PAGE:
Every person or team has to make decisions about what is appropriate. I have no problem with how anyone decides. Just saying that I personally think that declaring all the vars at the beginning of functions has a lot more upside than downside. I’ve seen too many bugs caused by people justing C++ habits in JavaScript.

Agree about people needing to understand closures and the power of JavaScript.

I use JSLint, but I turn off a few of its complaints. I agree with you that there’s nothing wrong with pre- or post- increment. I stick by what I said about variable declaration.

Comment by Nosredna — April 15, 2008

I’m not seeing any content to this post in FF, only a title and comments.

Comment by Jon Hartmann — April 15, 2008

i don’t see anything either in FF. also Google Reader shows nothing.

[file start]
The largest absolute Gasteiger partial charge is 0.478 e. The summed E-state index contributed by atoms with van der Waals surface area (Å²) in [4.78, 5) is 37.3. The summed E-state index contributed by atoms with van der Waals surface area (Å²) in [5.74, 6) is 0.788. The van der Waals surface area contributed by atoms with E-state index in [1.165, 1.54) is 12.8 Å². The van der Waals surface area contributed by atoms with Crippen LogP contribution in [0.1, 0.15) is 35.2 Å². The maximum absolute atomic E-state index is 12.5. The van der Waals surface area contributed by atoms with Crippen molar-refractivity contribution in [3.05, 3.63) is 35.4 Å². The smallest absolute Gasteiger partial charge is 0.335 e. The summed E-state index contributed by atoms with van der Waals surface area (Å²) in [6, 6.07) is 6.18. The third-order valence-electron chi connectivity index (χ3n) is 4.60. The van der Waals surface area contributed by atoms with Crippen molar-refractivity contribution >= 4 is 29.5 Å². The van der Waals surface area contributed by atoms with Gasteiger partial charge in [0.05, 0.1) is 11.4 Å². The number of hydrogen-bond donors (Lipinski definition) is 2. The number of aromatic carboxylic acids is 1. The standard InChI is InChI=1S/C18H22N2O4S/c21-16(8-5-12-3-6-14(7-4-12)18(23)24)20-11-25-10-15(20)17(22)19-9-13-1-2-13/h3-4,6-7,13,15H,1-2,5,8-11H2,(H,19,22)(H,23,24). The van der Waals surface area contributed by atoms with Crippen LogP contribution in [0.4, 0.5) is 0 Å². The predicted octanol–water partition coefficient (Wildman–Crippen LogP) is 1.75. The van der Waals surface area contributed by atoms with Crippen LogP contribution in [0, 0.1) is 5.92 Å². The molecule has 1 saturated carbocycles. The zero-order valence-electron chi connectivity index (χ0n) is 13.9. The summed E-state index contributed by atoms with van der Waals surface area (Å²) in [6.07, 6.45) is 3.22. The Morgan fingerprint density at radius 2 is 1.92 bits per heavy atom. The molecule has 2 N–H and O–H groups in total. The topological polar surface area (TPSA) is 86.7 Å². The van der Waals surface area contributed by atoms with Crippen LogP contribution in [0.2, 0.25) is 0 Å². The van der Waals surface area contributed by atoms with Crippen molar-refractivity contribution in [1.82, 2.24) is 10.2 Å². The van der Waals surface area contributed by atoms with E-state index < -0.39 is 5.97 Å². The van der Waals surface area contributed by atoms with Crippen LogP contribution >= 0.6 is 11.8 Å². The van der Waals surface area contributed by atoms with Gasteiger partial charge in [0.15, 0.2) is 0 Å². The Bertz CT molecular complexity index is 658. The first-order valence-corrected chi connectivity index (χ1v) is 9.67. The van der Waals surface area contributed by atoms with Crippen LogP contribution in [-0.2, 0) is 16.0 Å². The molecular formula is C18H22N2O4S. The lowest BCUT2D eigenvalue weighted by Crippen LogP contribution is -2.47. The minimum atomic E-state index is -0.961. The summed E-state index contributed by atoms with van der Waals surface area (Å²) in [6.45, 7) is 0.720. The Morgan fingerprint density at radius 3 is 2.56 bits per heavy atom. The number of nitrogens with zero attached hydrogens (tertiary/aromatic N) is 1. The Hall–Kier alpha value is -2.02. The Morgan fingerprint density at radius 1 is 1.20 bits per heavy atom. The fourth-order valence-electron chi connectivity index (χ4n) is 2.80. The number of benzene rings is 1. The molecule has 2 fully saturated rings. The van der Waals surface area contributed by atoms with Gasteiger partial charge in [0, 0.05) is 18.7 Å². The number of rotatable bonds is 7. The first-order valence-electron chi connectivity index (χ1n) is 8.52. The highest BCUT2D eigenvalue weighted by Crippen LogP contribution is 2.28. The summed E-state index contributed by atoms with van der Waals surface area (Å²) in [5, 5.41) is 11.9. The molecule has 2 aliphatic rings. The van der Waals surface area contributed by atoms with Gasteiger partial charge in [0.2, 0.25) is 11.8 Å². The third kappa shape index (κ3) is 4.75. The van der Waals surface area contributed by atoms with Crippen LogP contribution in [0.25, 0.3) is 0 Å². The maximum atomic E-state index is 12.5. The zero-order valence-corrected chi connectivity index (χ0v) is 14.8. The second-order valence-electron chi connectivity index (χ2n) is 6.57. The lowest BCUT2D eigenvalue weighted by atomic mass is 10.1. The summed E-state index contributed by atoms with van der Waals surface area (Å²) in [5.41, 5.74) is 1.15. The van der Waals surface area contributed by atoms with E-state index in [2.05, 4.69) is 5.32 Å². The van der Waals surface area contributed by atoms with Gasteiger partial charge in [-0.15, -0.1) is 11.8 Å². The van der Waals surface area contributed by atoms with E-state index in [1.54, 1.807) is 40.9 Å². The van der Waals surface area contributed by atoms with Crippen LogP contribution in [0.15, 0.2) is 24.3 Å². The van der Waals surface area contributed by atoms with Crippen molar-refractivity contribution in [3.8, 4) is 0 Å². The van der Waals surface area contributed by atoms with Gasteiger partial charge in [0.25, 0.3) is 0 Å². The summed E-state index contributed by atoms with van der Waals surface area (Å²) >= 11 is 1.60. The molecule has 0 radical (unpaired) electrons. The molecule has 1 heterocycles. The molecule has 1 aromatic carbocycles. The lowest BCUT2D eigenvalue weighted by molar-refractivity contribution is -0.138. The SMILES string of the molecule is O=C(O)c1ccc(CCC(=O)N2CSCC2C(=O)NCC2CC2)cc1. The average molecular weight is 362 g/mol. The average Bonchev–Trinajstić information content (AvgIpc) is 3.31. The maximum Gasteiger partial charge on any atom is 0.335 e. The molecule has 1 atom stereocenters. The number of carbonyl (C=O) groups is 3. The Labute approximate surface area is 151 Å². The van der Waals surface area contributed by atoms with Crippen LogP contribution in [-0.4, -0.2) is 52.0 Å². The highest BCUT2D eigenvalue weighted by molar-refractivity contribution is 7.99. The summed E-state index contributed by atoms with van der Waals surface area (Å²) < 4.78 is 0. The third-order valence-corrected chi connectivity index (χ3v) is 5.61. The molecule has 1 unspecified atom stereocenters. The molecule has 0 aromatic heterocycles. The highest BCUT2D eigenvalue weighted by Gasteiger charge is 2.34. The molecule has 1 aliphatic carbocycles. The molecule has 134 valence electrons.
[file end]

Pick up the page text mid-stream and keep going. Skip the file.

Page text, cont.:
Comment by AaronHeckmann — April 15, 2008

I’m not seeing any content to this post in the source view on FF… is there even content to this post at all?

Comment by Jon Hartmann — April 15, 2008

Maybe there are no “Good Parts” after all.

Comment by Steve — April 15, 2008

@Nosredna: It’s political in the sense of advocacy (open source, open standards, open process) – trust me, there’s nothing related to traditional politics, here.

Comment by JohnResig — April 15, 2008

>>It’s political in the sense of advocacy (open source, open standards, open process) – trust me, there’s nothing related to traditional politics, here.

Ah, good. I can handle that. :-)

Comment by Nosredna — April 15, 2008

There’s also a Missing Manual coming in June from O’Reilly. 500 pages. Wonder if that’ll be any good.

Comment by Nosredna — April 15, 2008